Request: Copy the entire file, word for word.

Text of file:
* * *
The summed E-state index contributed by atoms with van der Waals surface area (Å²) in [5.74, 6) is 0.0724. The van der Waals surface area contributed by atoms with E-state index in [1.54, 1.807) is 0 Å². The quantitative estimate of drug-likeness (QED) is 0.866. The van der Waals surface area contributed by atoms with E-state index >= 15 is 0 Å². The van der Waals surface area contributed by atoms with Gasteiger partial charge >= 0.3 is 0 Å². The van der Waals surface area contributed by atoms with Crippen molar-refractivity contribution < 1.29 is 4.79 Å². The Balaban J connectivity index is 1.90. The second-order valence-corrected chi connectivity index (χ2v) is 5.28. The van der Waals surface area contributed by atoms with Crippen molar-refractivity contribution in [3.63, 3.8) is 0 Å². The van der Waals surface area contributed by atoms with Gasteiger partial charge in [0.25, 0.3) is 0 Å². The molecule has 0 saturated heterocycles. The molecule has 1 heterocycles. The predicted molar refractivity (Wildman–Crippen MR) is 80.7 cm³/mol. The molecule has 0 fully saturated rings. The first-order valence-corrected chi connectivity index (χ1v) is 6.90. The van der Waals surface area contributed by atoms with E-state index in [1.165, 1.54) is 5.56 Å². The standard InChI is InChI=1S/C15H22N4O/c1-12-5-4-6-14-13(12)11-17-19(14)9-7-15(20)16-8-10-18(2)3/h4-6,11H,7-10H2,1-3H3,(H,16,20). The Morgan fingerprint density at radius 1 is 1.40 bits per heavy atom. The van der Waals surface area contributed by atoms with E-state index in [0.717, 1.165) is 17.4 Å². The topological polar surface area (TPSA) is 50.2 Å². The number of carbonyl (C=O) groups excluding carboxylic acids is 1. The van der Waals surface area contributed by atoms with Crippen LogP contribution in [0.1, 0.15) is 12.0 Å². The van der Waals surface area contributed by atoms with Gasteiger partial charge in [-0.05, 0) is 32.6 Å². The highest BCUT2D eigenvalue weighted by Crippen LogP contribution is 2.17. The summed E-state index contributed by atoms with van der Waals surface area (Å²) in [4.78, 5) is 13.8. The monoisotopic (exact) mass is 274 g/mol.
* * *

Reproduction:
The summed E-state index contributed by atoms with van der Waals surface area (Å²) in [5.74, 6) is 0.0724. The van der Waals surface area contributed by atoms with E-state index in [1.54, 1.807) is 0 Å². The quantitative estimate of drug-likeness (QED) is 0.866. The van der Waals surface area contributed by atoms with E-state index >= 15 is 0 Å². The van der Waals surface area contributed by atoms with Gasteiger partial charge >= 0.3 is 0 Å². The van der Waals surface area contributed by atoms with Crippen molar-refractivity contribution < 1.29 is 4.79 Å². The Balaban J connectivity index is 1.90. The second-order valence-corrected chi connectivity index (χ2v) is 5.28. The van der Waals surface area contributed by atoms with Crippen molar-refractivity contribution in [3.63, 3.8) is 0 Å². The van der Waals surface area contributed by atoms with Gasteiger partial charge in [0.25, 0.3) is 0 Å². The molecule has 0 saturated heterocycles. The molecule has 1 heterocycles. The predicted molar refractivity (Wildman–Crippen MR) is 80.7 cm³/mol. The molecule has 0 fully saturated rings. The first-order valence-corrected chi connectivity index (χ1v) is 6.90. The van der Waals surface area contributed by atoms with E-state index in [1.165, 1.54) is 5.56 Å². The standard InChI is InChI=1S/C15H22N4O/c1-12-5-4-6-14-13(12)11-17-19(14)9-7-15(20)16-8-10-18(2)3/h4-6,11H,7-10H2,1-3H3,(H,16,20). The Morgan fingerprint density at radius 1 is 1.40 bits per heavy atom. The van der Waals surface area contributed by atoms with E-state index in [0.717, 1.165) is 17.4 Å². The topological polar surface area (TPSA) is 50.2 Å². The number of carbonyl (C=O) groups excluding carboxylic acids is 1. The van der Waals surface area contributed by atoms with Crippen LogP contribution in [0.1, 0.15) is 12.0 Å². The van der Waals surface area contributed by atoms with Gasteiger partial charge in [-0.05, 0) is 32.6 Å². The highest BCUT2D eigenvalue weighted by Crippen LogP contribution is 2.17. The summed E-state index contributed by atoms with van der Waals surface area (Å²) in [4.78, 5) is 13.8. The monoisotopic (exact) mass is 274 g/mol.